This offensive was successful, but the Allies rallied and drove the Germans back in their Hundred Days Offensive. Bulgaria was the first Central Power to sign an armistice—the Armistice of Salonica on 29 September 1918. On 30 October, the Ottoman Empire capitulated. On 4 November, the Austro-Hungarian empire agreed to the Armistice of Villa Giusti after being decisively defeated by Italy in the Battle of Vittorio Veneto. With its allies defeated, revolution at home, the military no longer willing to fight, Kaiser Wilhelm abdicated on 9 November and Germany signed an armistice on 11 November 1918. World War I was a significant turning point in the political, cultural and social climate of the world; the war and its immediate aftermath sparked numerous uprisings. The Big Four (Britain, the United States, It
Uhlandstraße (Berlin U-Bahn)
The underground station Uhlandstraße is the western terminus of U1 line, part of the Berlin U-Bahn network. It is located on Kurfürstendamm boulevard in the central Charlottenburg quarter of Berlin, among a mix of chain and high end shopping facilities; the station opened on October 12, 1913 at the intersection of Kurfürstendamm and Uhlandstraße, named after the poet Ludwig Uhland. Built according to plans designed by Alfred Grenander it was meant as the first section of a projected metro line connecting Wittenbergplatz with Berlin-Halensee station which, was never built. Damaged by the bombing of Berlin in World War II, the station was closed in 1945. From 1970, trains only went to Wittenbergplatz station but since 1993 trains are going to Warschauer Straße station again; the second entrance at the eastern end of the station, at the junction of Kurfürstendamm and Fasanenstraße, was closed in 1964, but re-opened in 2005. Up to today, the area is somewhat reminiscent of the period of promoterism and the Wirtschaftswunder days of the 1950s.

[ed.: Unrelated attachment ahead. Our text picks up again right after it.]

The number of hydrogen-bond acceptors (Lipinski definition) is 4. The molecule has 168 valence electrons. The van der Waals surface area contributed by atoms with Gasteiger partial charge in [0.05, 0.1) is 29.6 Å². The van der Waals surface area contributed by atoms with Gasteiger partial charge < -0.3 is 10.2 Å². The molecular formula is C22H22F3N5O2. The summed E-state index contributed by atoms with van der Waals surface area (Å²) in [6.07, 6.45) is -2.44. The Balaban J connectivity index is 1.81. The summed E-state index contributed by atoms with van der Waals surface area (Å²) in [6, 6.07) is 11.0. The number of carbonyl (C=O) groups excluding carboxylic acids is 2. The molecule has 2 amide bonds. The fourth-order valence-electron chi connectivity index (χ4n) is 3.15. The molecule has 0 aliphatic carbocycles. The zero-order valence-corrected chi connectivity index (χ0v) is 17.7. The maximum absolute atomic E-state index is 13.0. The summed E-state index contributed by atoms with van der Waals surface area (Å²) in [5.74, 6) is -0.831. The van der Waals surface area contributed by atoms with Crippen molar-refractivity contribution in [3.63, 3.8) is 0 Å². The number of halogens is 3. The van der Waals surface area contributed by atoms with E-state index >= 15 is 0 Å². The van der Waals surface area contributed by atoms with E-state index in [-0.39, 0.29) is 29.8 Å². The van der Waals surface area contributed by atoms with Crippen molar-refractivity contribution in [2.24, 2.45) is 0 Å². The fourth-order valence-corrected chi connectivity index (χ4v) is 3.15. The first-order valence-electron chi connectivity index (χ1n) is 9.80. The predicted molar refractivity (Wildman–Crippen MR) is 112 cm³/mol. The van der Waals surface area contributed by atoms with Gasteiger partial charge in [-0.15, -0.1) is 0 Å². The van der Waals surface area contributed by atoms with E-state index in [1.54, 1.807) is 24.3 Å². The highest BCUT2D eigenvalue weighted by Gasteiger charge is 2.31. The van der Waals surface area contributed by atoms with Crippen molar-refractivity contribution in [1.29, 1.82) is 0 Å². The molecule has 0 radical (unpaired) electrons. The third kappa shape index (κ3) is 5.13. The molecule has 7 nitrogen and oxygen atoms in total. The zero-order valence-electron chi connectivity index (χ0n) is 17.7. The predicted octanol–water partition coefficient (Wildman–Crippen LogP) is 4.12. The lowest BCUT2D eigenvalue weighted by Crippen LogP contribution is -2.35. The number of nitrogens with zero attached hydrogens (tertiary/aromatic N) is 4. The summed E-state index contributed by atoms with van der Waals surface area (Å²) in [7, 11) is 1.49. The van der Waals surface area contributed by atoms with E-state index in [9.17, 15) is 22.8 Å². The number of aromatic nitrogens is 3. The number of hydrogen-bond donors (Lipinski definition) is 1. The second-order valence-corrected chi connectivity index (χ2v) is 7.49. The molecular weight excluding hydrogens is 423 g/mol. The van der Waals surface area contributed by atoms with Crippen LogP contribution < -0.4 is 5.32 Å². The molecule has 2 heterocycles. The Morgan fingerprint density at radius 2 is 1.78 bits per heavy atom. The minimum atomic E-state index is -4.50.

Quiet, green roads with expensive flats make the area one of the most desirable but unaffordable in Berlin, comparable for instance to the area between Westminster and Kensington in London
Westend is a locality of the Berlin borough Charlottenburg-Wilmersdorf in Germany. It emerged in the course of Berlin's 2001 administrative reform on the grounds of the former Charlottenburg borough. A mansion colony, it is today a quite densely settled, still affluent territory adjacent to Berlin's inner city in the east. Westend is situated west of Berlin's inner city on Spandauer Berg, the northern peak of the sandy Teltow plateau between the river valleys of Spree and Havel, it is centered on Theodor-Heuss-Platz, a large square, from where the Heerstraße arterial road, part of the Bundesstraße 2 and Bundesstraße 5 highways, runs west towards the Berlin city limits. In the west and north, Westend borders on the Berlin Spandau borough; the locality includes the neighbourhoods of Neu-Westend and Ruhleben, a suburban housing area of the 1920s. The site of the former Ruhleben internment camp, a World War I detention camp for civilians, today is part of the adjacent Spandau district. Furthermore, the areas of Pichelsberg, Heerstraße and Eichkamp at the northern rim of the Grunewald forest belong to Westend.
It is home of the Messe Berlin exhibition grounds and of the Olympiastadion built for the 1936 Summer Olympics. When upon the 1806 Battle of Jena–Auerstedt victorious Napoleon moved into Berlin, he had a military camp set up on Spandauer Berg, though he himself chose nearby Charlottenburg Palace for accommodation. In May 1808 General Claude Victor-Perrin, French governor of Berlin, pitched the large Camp Napoleonbourg here, however, he folded up his tents in November and wasteland was left behind. On the road from Charlottenburg to Spandau, the Spandauer Bock brewery was established in 1840, together with a popular pub catering though of doubtful reputation; the Villenkolonie Westend was developed from 1866 on as a residential area for the wealthy bourgeoisie of Berlin and named after the West End of London. The beginnings, overshadowed by the Austro-Prussian War, were quite modest and the first land settlement company around the Stettin merchant Johannes Quistorp and architect Martin Gropius collapsed in the Panic of 1873.